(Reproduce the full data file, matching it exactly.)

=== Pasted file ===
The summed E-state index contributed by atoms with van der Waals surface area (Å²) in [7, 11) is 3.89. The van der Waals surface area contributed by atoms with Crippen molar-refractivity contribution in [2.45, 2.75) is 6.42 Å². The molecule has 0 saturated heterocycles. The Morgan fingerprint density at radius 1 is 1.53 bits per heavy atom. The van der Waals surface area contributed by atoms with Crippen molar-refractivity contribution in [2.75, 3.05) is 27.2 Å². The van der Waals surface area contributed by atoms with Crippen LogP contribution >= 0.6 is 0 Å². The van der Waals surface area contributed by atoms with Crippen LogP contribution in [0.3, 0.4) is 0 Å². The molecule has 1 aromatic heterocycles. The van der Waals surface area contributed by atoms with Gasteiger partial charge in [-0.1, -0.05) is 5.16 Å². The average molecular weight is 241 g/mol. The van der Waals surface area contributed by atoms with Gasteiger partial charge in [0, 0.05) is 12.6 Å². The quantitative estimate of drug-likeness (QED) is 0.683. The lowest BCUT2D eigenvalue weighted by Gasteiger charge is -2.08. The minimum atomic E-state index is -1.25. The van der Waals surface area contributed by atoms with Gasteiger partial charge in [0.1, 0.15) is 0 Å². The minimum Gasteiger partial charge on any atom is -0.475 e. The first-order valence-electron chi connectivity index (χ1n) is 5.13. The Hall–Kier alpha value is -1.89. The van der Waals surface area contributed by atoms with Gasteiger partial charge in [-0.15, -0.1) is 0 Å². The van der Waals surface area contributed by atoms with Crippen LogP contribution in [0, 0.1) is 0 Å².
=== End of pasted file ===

The summed E-state index contributed by atoms with van der Waals surface area (Å²) in [7, 11) is 3.89. The van der Waals surface area contributed by atoms with Crippen molar-refractivity contribution in [2.45, 2.75) is 6.42 Å². The molecule has 0 saturated heterocycles. The Morgan fingerprint density at radius 1 is 1.53 bits per heavy atom. The van der Waals surface area contributed by atoms with Crippen molar-refractivity contribution in [2.75, 3.05) is 27.2 Å². The van der Waals surface area contributed by atoms with Crippen LogP contribution >= 0.6 is 0 Å². The van der Waals surface area contributed by atoms with Crippen LogP contribution in [0.3, 0.4) is 0 Å². The molecule has 1 aromatic heterocycles. The van der Waals surface area contributed by atoms with Gasteiger partial charge in [-0.1, -0.05) is 5.16 Å². The average molecular weight is 241 g/mol. The van der Waals surface area contributed by atoms with Gasteiger partial charge in [0, 0.05) is 12.6 Å². The quantitative estimate of drug-likeness (QED) is 0.683. The lowest BCUT2D eigenvalue weighted by Gasteiger charge is -2.08. The minimum atomic E-state index is -1.25. The van der Waals surface area contributed by atoms with Gasteiger partial charge in [0.1, 0.15) is 0 Å². The minimum Gasteiger partial charge on any atom is -0.475 e. The first-order valence-electron chi connectivity index (χ1n) is 5.13. The Hall–Kier alpha value is -1.89. The van der Waals surface area contributed by atoms with Gasteiger partial charge in [-0.15, -0.1) is 0 Å². The van der Waals surface area contributed by atoms with Crippen LogP contribution in [0, 0.1) is 0 Å².